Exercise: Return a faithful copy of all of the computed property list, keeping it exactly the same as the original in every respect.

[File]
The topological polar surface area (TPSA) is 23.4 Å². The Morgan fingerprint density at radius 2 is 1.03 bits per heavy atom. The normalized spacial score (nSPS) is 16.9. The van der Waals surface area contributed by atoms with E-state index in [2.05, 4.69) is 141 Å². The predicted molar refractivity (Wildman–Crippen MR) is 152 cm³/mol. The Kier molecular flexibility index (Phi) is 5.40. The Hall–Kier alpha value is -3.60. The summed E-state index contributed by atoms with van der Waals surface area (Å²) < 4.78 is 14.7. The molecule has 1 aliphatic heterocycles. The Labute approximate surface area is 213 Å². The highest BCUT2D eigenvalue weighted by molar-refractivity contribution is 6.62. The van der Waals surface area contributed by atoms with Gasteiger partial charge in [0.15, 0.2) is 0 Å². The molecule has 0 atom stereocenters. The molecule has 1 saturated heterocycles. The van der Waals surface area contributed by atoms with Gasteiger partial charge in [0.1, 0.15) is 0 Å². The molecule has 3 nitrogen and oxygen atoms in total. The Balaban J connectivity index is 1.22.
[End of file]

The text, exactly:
The topological polar surface area (TPSA) is 23.4 Å². The Morgan fingerprint density at radius 2 is 1.03 bits per heavy atom. The normalized spacial score (nSPS) is 16.9. The van der Waals surface area contributed by atoms with E-state index in [2.05, 4.69) is 141 Å². The predicted molar refractivity (Wildman–Crippen MR) is 152 cm³/mol. The Kier molecular flexibility index (Phi) is 5.40. The Hall–Kier alpha value is -3.60. The summed E-state index contributed by atoms with van der Waals surface area (Å²) < 4.78 is 14.7. The molecule has 1 aliphatic heterocycles. The Labute approximate surface area is 213 Å². The highest BCUT2D eigenvalue weighted by molar-refractivity contribution is 6.62. The van der Waals surface area contributed by atoms with Gasteiger partial charge in [0.15, 0.2) is 0 Å². The molecule has 0 atom stereocenters. The molecule has 1 saturated heterocycles. The van der Waals surface area contributed by atoms with Gasteiger partial charge in [0.1, 0.15) is 0 Å². The molecule has 3 nitrogen and oxygen atoms in total. The Balaban J connectivity index is 1.22.